Unlike in most jobs, the basic function of a catcher is inherent in the job title. If you tell someone at a cocktail party that you are a Regional Director of Electronics and Advanced Systems Engineering, there is a good chance they won’t know what you do on a day-to-day basis; if you tell them you’re a catcher, even those with no interest in baseball should be able to get that one of the fundamental responsibilities of your job includes catching.
While being a backstop involves a variety of responsibilities, catching baseballs is the primary one. No matter how good one is at controlling the running game, handling a pitching staff, and directing the infield, it is impossible to earn a living as a catcher without being able to catch. Everything starts with securing the baseball, or at least keeping it in front of you.
In recent years, the baseball world has become more aware that it’s not only that you catch that matters, it’s also how you catch. Framing numbers have revealed that skilled receivers have earned their teams a significant amount of runs in the form of extra strikes. Style matters and presenting the ball a certain way has clear advantages.
The New York Yankees have a catcher in Brian McCann who has an excellent reputation in terms of most facets of his defensive job, but particularly blocking and framing. McCann has been considered a good catcher for many years because he doesn’t let the ball get behind him and he frames it well.
During the 2015 season, for the first time ever he did neither of these things. On the blocking side he allowed 55 wild pitches, the worst total in the majors. In his previous 10 seasons in the big leagues he had never allowed more than 44. It’s worth noting he had only one passed ball scored against him, but the difference is so subjective that the two can easily be crammed into one category and the 56 PB+WP he allowed was still a career high.
In terms of framing—by both Baseball Prospectus and StatCorner measures—McCann took a free fall from 2014.
|Year||BP Framing Runs||StatCorner Framing Runs|
Over the course of his career, the Yankees backstop has been one of the league’s top receivers so it is very peculiar to see him suddenly turn up as a negative in 2015.
This information can be interpreted in a number of ways. It’s not entirely illogical to dismiss it as a bad year in a couple of areas, but nothing more. McCann has a long track record of excellence in these categories and that should mean more than a single season when projecting his performance going forward. If his bat had suddenly collapsed in 2015 it would be too early to label him an offensive liability.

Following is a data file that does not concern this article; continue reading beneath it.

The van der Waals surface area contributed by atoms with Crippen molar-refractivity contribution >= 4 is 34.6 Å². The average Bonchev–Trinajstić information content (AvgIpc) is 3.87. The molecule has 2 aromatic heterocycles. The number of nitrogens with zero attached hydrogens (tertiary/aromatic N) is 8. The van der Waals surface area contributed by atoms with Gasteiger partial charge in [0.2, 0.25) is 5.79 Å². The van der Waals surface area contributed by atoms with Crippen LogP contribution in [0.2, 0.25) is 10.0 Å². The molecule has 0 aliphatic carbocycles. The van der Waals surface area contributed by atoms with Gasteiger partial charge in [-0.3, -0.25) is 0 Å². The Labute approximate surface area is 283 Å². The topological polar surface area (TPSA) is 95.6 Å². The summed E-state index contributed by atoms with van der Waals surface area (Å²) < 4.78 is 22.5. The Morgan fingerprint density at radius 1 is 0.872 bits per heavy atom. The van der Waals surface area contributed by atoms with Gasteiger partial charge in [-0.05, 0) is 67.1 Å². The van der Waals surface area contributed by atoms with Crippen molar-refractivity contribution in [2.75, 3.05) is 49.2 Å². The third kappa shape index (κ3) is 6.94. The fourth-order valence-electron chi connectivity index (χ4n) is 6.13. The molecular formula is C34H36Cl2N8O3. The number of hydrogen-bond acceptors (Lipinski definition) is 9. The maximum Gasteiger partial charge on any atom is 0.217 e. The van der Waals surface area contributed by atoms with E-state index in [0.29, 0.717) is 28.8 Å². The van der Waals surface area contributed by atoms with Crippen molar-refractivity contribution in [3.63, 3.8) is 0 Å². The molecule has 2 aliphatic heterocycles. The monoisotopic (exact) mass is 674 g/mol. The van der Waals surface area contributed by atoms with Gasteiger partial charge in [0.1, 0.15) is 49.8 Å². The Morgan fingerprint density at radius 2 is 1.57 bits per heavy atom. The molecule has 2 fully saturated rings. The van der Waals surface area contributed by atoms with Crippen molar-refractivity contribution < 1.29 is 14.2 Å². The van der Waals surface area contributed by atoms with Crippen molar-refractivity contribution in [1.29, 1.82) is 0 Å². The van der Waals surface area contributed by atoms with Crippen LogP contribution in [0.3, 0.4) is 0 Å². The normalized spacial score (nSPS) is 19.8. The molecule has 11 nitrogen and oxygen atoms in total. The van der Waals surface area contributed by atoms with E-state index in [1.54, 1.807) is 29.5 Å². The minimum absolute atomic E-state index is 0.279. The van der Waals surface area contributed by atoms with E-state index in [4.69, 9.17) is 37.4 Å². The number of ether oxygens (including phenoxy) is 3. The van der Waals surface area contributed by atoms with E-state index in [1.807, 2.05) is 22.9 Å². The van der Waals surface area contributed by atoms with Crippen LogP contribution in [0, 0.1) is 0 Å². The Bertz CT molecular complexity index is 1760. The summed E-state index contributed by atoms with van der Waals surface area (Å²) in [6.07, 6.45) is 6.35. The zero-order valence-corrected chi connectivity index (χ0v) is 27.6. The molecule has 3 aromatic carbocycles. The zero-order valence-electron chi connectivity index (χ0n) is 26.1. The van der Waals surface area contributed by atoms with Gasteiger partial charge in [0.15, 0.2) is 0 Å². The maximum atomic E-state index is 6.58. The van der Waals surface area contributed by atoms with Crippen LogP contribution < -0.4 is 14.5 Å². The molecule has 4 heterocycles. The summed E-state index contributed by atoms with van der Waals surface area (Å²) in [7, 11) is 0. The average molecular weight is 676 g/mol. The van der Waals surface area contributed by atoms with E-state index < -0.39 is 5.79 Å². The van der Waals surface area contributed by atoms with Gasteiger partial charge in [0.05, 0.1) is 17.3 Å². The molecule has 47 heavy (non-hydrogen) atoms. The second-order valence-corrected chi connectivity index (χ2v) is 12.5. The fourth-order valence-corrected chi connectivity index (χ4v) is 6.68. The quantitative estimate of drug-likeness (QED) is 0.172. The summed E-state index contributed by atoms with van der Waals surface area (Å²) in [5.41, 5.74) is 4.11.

Things get a little bit more interesting when the fact that McCann’s on the verge of turning 32 is taken into consideration. While folk wisdom tells us that catchers age especially poor, the actual data seems to contradict that notion. However, spending a decade behind the plate is physically demanding. It’s not difficult to imagine it sapping some of the abilities needed to block baseballs for instance. Both agility and reaction time undoubtedly erode with age.
Framing is a little bit of a different story. The numbers are too new for us to know how well the skill of framing ages with any kind of confidence. It is apparent that one can be an excellent receiver at an advanced age, a la Jose Molina, but he might just be one-of-a kind.
When it comes to 2016, McCann’s ability as a blocker should be scrutinized closely because of his age and last year’s results. Expecting him to lead the lead the league in wild pitches allowed once more might be a bit of a stretch, but he’s already posted one worrying season in this domain and his skills could be slipping away.
More optimism should be sunk into a framing bounce-back. It seems unlikely his strike-stealing wizardry would dissipate for no apparent reason. Framing is not linked closely to a specific hard physical skill, so it’s more difficult to imagine Father Time factoring in so abruptly. It’s very possible that 2015 will likely go down as a blip.
Going into next season, McCann is a rock-solid two-to-three win catcher who should be the last on a Yankees’ fan’s list of worries. It wouldn’t hurt him to catch the ball a little better though.
After all, it’s right in his job title.
Lead photo courtesy of Gregory Fisher-USA TODAY Sports